The goal: create a chart in Excel that plots data points on a percentage scale for X and Y, and also shows quadrants with a different scale. Extra challenge: The X and Y axis run from 100% to 0% instead of the normal 0 to 100.
Here is a picture of the goal:
Following is a step-by step for creating such a chart.
The plotted data points are sourced from these two columns of values. For this example, RANDBETWEEN was used to create a data sample with values ranging from 0 to 1.
This data will ultimately be plotted on the outer X and Y axes of the chart, which will be formatted to show percentages from 100% down to 0%.
First, though, we need to take care of the lines that demarcate the quadrants.
The quadrant data series are two dummy series that will be used only to set the X and Y axis for the quadrant dividers. The data series will ultimately be formatted to be hidden, but to start the chart off, they will be visible.
Step 1 – Chart the dummy series
The first step is to create an XY chart from the data in F2:G3. Then, a second series is added with the data in F5:G6.
Select F2:G3, insert an XY chart and hit OK. Next, go to edit the data series set:
Series X values =Sheet1!$F$2:$F$3
Series Y values =Sheet1!$G$2:$G$3
Add a second data series with the settings:
Series X values =Sheet1!$F$5:$F$6
Series Y values =Sheet1!$G$5:$G$6
The result should look something like this:
Step 2 – some basic formatting
Format each data series to show no markers, but set a visible line. Delete the grid lines and the legend. Select each axis and set the minimum value to -20, maximum value to 20 and major unit to 5. After that, the chart looks something like this:
Step 3 – add the main data
The helper series are now no longer required, but we will just hide them instead of deleting them, so that their values still have an effect on the axes we see. Click each data series and set the line to none.
Next, select the data in columns A and B, starting in A2 (i.e. not selecting the header). Copy the selection. Now click the chart and use Paste Special. Set the option to add the pasted values as a new series, with Values (Y) in Columns, and tick the Categories (X Labels) in First Column tick box. The result should look like this:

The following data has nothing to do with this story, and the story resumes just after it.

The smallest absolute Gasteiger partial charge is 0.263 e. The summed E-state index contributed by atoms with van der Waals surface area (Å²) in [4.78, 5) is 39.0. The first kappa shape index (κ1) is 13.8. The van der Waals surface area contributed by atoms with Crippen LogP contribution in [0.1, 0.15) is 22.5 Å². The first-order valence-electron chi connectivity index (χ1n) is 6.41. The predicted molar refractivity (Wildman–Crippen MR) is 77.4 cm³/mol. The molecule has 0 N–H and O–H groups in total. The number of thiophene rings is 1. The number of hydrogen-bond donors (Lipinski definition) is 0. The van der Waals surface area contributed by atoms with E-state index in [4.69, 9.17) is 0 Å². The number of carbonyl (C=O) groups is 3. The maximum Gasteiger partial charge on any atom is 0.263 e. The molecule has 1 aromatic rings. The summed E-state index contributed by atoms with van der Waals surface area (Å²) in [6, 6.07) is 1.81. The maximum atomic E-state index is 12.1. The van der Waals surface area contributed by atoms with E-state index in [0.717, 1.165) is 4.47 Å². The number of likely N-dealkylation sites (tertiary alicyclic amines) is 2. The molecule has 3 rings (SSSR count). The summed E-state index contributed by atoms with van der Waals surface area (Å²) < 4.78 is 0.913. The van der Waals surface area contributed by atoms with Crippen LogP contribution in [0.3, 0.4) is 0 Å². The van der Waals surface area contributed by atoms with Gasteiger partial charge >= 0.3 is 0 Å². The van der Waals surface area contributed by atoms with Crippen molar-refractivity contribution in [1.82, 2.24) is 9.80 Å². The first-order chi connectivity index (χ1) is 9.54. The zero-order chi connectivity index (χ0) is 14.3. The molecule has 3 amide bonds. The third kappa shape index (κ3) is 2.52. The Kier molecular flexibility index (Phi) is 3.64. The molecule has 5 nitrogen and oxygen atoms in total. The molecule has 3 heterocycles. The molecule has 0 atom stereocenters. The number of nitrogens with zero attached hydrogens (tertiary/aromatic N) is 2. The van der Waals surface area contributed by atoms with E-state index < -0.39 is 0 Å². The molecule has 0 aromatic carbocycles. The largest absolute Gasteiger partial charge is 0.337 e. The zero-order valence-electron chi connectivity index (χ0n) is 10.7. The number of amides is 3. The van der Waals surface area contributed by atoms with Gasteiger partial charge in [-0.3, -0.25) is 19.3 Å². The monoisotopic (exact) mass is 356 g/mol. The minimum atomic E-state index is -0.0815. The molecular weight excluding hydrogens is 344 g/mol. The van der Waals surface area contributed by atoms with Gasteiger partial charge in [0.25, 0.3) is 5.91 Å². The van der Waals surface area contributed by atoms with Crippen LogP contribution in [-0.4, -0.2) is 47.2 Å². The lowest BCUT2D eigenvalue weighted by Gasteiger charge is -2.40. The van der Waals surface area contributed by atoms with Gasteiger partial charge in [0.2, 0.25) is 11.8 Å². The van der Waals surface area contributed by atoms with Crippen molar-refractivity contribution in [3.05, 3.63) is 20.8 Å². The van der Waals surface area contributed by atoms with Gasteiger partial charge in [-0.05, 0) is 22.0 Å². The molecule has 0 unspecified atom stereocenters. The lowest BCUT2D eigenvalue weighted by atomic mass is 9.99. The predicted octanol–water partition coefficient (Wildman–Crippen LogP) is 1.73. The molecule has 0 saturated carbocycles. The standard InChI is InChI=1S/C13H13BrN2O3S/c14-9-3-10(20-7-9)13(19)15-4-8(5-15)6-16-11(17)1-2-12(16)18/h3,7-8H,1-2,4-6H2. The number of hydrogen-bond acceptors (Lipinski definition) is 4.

You’ll see a scramble of overlapping data points near the 0 cross-point of the two axes. Since the scale of the existing axes ranges from-20 to 20 and the newly added data series is between 0 and 1, it all bunches up in one place. We’ll change that now.
Step 4 – send the main data to the secondary axis
Right-click the bundle of data markers that represents the newly added series and open the Format Series dialog (my preferred keyboard shortcut for that is Ctrl-1). In the Series Options area, select Secondary Axis and close the dialog box. Next, activate the secondary X axis. In Excel 2007 and later, click the Layout tab in the Chart Tools and select Axes – Secondary horizontal axis – Show default axis. Now your chart will look something like this:
Step 5 – Format the main data series
The remaing steps are really all about formatting. Select the visible data series, and open the Format Series dialog. Set Line Color to No line. If you want, choose a different marker symbol and different marker color. In the attached example, the marker is a circle with a blue fill, no borders and a size 7.
The chart will now look something like this:
Step 6 – format the outer axes
The secondary axes are showing at the top and on the right of the chart. Open the format dialog for each axis and select the Values in revers order tick box.
Now the secondary X and Y axes appear in the place where you’d normally expect the primary axes, but they start at 100% at the crossing point and go to 0% at the end.
Here is an image of the finished chart again:
Download the attached sample file to study each of the steps above. The attached file was created with Excel 2010 and saved in Excel 2003 compatible format.